Published on January 11th, 2017 | By: April Gocha, PhD0
Other materials stories that may be of interestPublished on January 11th, 2017 | By: April Gocha, PhD
[Image above] Credit: NIST
A few nanoscale adjustments may be all that is required to make graphene-nanotube junctions excel at transferring heat, according to Rice University scientists. The Rice lab found that putting a cone-like “chimney” between the graphene and nanotube all but eliminates a barrier that blocks heat from escaping.
By suspending tiny metal nanoparticles in liquids, Duke University scientists are brewing up conductive ink-jet printer “inks” to print inexpensive, customizable circuit patterns on just about any surface. A new study by Duke researchers shows that tweaking the shape of the nanoparticles in the ink might just eliminate the need for heat.
Researchers at Aalto University in Finland are the first to develop a plasmonic nanolaser that operates at visible light frequencies and uses so-called dark lattice modes. The laser—based on silver nanoparticles arranged in a periodic array—works at length scales 1000 times smaller than the thickness of a human hair.
Researchers at Carnegie Mellon University have found that nanoparticles can be organized in a more predictable, organized fashion when surface-modified with polymer chains. By harnessing the intrinsic organizational properties of polymeric tethers, nanoparticles can be programmed to self-assemble into a variety of micron-sized domain structures in a reversible way.
Scientists at the Technical University of Munich recently showed that porphyrins, the same molecules that convey oxygen in haemoglobin and absorb light during photosynthesis, can be joined to graphene to give it new properties. The resulting hybrid structures could be used in the field of molecular electronics and in developing new sensors.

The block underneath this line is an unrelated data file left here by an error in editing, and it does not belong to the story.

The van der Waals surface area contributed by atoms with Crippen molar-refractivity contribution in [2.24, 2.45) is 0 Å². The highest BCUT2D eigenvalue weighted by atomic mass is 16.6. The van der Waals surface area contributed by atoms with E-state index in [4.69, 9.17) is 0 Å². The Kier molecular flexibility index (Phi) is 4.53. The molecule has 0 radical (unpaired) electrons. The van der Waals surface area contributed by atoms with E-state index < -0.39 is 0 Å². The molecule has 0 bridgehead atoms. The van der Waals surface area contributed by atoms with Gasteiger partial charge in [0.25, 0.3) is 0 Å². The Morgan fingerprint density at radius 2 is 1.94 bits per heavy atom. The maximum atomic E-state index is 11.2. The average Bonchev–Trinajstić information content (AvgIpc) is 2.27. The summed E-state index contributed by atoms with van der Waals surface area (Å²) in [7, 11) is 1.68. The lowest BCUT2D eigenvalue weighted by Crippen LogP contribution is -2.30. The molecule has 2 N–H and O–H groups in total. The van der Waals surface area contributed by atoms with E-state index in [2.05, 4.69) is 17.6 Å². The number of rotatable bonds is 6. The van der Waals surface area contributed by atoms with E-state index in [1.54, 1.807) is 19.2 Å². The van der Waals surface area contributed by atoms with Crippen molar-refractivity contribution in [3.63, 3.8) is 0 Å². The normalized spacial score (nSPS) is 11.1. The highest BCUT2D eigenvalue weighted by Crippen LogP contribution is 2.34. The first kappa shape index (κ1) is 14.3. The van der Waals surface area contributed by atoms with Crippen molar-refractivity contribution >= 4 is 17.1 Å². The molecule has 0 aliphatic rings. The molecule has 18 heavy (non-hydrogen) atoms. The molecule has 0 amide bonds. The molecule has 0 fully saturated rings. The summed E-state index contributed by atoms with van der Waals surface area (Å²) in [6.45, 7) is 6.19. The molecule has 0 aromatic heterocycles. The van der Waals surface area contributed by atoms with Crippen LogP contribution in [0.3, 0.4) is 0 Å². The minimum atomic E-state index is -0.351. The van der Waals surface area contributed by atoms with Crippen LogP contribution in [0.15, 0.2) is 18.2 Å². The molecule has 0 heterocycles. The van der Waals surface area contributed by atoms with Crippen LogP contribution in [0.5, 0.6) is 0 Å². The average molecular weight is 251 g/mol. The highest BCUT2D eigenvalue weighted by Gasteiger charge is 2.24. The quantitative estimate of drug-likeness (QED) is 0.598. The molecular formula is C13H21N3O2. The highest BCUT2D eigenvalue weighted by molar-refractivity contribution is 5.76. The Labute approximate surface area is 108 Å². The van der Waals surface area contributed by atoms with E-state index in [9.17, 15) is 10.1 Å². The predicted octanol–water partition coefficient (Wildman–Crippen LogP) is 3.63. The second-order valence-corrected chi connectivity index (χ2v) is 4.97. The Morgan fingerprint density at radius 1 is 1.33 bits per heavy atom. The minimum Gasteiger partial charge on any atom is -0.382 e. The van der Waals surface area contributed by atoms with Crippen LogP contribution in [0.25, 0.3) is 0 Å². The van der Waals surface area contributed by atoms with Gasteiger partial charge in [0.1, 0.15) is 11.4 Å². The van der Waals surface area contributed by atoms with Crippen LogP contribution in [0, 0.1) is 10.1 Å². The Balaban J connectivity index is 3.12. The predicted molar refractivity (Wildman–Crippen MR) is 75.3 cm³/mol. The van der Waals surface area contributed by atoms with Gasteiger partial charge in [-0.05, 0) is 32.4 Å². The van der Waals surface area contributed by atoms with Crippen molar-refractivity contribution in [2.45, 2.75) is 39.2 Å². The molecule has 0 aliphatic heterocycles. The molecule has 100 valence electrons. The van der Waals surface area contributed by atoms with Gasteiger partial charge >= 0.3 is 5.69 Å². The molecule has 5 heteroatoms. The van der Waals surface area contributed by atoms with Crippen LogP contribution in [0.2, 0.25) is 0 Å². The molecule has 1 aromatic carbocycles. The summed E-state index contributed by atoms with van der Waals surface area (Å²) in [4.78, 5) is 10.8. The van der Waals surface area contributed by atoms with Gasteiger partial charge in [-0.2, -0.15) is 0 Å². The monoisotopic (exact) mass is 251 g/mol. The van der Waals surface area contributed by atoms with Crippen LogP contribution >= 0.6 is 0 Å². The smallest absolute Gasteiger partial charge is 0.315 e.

Nanoparticles containing three different layers of material can help to boost the performance of a zinc-air battery, A*STAR researchers have found. The researchers developed a catalyst with nanoparticles 20–50 nm wide, with a cobalt core encased by an inner shell of cobalt oxide, which is surrounded by an outer shell of pyrolyzed polydopamine, a form of carbon ‘dotted’ with nitrogen atoms.
Using solar cells placed under the skin to continuously recharge implanted electronic medical devices is a viable one. Swiss researchers have done the math, and found that a 3.6 square centimeter solar cell is all that is needed to generate enough power during winter and summer to power a typical pacemaker.
A team of international researchers affiliated with UNIST has recently engineered a new artificial leaf that can convert sunlight into fuel with groundbreaking efficiency. Their new artificial leaf mimics the natural process of underwater photosynthesis of aquatic plants to split water into hydrogen and oxygen, which can be harvested for fuel.